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MLT_GIB/OTH/0007/17m
Date of preparation: March 2018

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American Academy of Dermatology (AAD) Guidelines of care for the management of acne vulgaris (Updated 2016). 1

Monotherapy with topical antibiotics in the management of acne is not recommended because of the development of antibiotic resistance. 1

 

…the addition of BP [benzoyl peroxide] to regimens of antibiotic therapy enhances results and may reduce resistance development. 1

 

AAD Guidelines recommend combinations of topical antibiotics and benzoyl peroxide as a first line treatment in mild to moderate acne patients (Class A recommendation, Level I evidence) 1

  • Treatment algorithm [1]

    Treatment algorithm for the management of acne vulgaris in adolescents and young adults 1

      Mild Moderate Severe
    1st line treatment Benzoyl Peroxide (BP)
    or Topical Retinoid
    -or-
    Topical Combination Therapy*
    BP + Antibiotic or Retinoid + BP or Retinoid + BP + Antibiotic
    Topical Combination Therapy*
    BP + Antibiotic or Retinoid + BP or Retinoid + BP + Antibiotic
    -or-
    Oral Antibiotic + Topical Retinoid + BP
    -or-
    Oral Antibiotic + Topical Retinoid + BP + Topical Antibiotic
    Oral Antibiotic
    +
    Topical Combination Therapy*
    BP + Antibiotic or Retinoid + BP or Retinoid + BP + Antibiotic
    -or-
    Oral Isotretinoin
    Alternative treatment Add Topical Retinoid or BP (if not on already)
    -or-
    Consider Alternate Retinoid
    -or-
    Consider Topical Dapsone
    Consider Alternate Combination Therapy
    -or-
    Consider Change in Oral Antibiotic
    -or-
    Add Combined Oral Contraceptive or Oral Spironolactone (Females)
    -or-
    Consider Oral Isotretinoin
    Consider Change in Oral Antibiotic
    -or-
    Add Combined Oral Contraceptive or Oral Spironolactone (Females)
    -or-
    Consider Oral Isotretinoin

    *Indicates that the drug may be prescribed as a fixed combination product or as separate component

  • Strength of recommendations for the management and treatment of acne vulgaris [1]

    Topical antibiotics as monotherapy and fixed-dose combination of erythromycin and zinc are not recommended (i.e. have a negative recommendation) for the treatment of mild-to-moderate papulopustular acne. 1

     

  • Recommendations for topical therapies [1]

    Table V. Recommendations for topical therapies 1

    Benzoyl peroxide or combinations with erythromycin or clindamycin are effective acne treatments and are recommended as monotherapy for mild acne, or in conjunction with a topical retinoid, or systemic antibiotic therapy for moderate to severe acne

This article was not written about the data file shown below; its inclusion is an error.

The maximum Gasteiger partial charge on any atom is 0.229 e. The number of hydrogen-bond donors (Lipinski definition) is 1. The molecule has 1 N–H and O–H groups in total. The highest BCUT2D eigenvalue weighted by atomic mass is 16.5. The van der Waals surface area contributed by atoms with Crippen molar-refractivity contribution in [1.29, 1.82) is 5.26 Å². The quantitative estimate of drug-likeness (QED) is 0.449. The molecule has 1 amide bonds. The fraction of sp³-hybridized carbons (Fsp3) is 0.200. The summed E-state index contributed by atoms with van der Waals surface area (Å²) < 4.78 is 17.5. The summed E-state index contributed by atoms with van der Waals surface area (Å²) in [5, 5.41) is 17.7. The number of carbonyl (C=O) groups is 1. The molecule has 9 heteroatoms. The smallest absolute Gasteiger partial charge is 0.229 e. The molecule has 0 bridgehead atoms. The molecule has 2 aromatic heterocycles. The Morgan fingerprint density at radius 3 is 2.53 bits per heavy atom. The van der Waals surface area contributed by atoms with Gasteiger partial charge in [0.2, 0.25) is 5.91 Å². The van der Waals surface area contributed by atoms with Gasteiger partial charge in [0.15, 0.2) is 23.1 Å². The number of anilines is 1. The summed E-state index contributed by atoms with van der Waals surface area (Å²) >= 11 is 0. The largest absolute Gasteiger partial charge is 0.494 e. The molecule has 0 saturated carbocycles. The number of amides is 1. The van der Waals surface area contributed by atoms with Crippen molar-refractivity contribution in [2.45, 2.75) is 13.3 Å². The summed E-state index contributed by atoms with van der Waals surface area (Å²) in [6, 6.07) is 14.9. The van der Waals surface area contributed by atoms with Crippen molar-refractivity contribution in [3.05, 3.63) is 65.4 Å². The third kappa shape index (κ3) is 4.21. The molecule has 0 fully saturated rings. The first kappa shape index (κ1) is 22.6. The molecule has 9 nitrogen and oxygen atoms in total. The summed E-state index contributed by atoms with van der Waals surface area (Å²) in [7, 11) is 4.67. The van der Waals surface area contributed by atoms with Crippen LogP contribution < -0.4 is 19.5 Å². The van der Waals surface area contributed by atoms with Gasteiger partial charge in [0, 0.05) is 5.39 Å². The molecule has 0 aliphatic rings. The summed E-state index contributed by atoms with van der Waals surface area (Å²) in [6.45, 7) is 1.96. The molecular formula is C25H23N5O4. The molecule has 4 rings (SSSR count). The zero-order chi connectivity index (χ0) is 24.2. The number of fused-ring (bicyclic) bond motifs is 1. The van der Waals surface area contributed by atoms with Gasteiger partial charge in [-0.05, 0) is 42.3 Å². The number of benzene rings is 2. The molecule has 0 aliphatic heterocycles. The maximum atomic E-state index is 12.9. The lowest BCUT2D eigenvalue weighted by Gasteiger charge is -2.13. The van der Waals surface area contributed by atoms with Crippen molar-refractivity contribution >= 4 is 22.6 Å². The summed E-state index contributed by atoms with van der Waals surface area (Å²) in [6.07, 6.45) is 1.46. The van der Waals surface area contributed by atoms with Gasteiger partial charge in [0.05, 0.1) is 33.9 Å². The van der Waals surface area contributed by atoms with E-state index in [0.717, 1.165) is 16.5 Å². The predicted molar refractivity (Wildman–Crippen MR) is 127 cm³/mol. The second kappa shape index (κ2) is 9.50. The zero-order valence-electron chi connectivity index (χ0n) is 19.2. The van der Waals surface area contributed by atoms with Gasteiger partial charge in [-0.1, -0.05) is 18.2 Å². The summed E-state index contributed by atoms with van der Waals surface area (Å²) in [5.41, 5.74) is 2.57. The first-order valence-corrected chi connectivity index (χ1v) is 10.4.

Benzoyl peroxide is effective in the prevention of bacterial resistance and is recommended for patients on topical or systemic antibiotic therapy
    Topical antibiotics (eg, erythromycin and clindamycin) are effective acne treatments, but are not recommended as monotherapy because of the risk of bacterial resistance
    Topical retinoids are important in addressing the development and maintenance of acne and are recommended as monotherapy in primarily comedonal acne, or in combination with topical or oral antimicrobials in patients with mixed or primarily inflammatory acne lesions
    Using multiple topical agents that affect different aspects of acne pathogenesis can be useful. Combination therapy should be used in the majority of patients with acne
    Topical adapalene, tretinoin, and benzoyl peroxide can be safely used in the management of preadolescent acne in children
    Azelaic acid is a useful adjunctive acne treatment and is recommended in the treatment of postinflammatory dyspigmentation
    Topical dapsone 5% gel is recommended for inflammatory acne, particularly in adult females with acne
    There is limited evidence to support recommendations for sulfur, nicotinamide, resorcinol, sodium sulfacetamide, aluminium chloride, and zinc in the treatment of acne

View full AAD Guidelines

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Reference:

  1. Zaenglein AL et al. J Am Acad Dermatol 2016;74(5):945–973.e33.

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